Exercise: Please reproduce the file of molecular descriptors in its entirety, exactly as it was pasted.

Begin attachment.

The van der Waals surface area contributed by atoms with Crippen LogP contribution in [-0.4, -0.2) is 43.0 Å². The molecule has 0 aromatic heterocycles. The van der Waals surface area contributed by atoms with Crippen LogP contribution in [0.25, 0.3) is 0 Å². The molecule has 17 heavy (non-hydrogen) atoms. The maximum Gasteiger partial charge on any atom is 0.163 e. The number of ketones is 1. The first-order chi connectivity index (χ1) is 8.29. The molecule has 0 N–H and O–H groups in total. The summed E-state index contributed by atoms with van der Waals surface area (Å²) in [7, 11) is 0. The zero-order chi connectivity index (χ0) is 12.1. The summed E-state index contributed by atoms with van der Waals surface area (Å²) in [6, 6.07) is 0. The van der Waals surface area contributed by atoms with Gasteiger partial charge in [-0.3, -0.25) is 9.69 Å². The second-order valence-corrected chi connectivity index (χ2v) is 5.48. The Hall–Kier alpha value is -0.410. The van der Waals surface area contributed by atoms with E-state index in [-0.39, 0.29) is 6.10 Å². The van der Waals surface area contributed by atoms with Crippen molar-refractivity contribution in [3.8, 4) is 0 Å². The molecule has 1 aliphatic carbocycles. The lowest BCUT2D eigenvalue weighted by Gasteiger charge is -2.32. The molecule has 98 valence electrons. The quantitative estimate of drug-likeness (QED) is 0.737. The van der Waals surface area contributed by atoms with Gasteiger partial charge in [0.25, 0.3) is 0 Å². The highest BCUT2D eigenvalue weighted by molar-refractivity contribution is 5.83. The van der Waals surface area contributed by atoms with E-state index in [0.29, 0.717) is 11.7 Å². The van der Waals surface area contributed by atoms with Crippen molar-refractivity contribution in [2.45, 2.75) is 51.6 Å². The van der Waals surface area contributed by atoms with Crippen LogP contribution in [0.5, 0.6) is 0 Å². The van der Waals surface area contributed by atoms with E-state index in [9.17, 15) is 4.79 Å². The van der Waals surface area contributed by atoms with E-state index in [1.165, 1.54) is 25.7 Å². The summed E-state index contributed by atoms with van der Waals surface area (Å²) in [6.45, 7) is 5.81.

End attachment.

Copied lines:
The van der Waals surface area contributed by atoms with Crippen LogP contribution in [-0.4, -0.2) is 43.0 Å². The molecule has 0 aromatic heterocycles. The van der Waals surface area contributed by atoms with Crippen LogP contribution in [0.25, 0.3) is 0 Å². The molecule has 17 heavy (non-hydrogen) atoms. The maximum Gasteiger partial charge on any atom is 0.163 e. The number of ketones is 1. The first-order chi connectivity index (χ1) is 8.29. The molecule has 0 N–H and O–H groups in total. The summed E-state index contributed by atoms with van der Waals surface area (Å²) in [7, 11) is 0. The zero-order chi connectivity index (χ0) is 12.1. The summed E-state index contributed by atoms with van der Waals surface area (Å²) in [6, 6.07) is 0. The van der Waals surface area contributed by atoms with Gasteiger partial charge in [-0.3, -0.25) is 9.69 Å². The second-order valence-corrected chi connectivity index (χ2v) is 5.48. The Hall–Kier alpha value is -0.410. The van der Waals surface area contributed by atoms with E-state index in [-0.39, 0.29) is 6.10 Å². The van der Waals surface area contributed by atoms with Crippen molar-refractivity contribution in [3.8, 4) is 0 Å². The molecule has 1 aliphatic carbocycles. The lowest BCUT2D eigenvalue weighted by Gasteiger charge is -2.32. The molecule has 98 valence electrons. The quantitative estimate of drug-likeness (QED) is 0.737. The van der Waals surface area contributed by atoms with Gasteiger partial charge in [0.25, 0.3) is 0 Å². The highest BCUT2D eigenvalue weighted by molar-refractivity contribution is 5.83. The van der Waals surface area contributed by atoms with E-state index in [0.29, 0.717) is 11.7 Å². The van der Waals surface area contributed by atoms with Crippen molar-refractivity contribution in [2.45, 2.75) is 51.6 Å². The van der Waals surface area contributed by atoms with Crippen LogP contribution in [0.5, 0.6) is 0 Å². The van der Waals surface area contributed by atoms with E-state index in [9.17, 15) is 4.79 Å². The van der Waals surface area contributed by atoms with E-state index in [1.165, 1.54) is 25.7 Å². The summed E-state index contributed by atoms with van der Waals surface area (Å²) in [6.45, 7) is 5.81.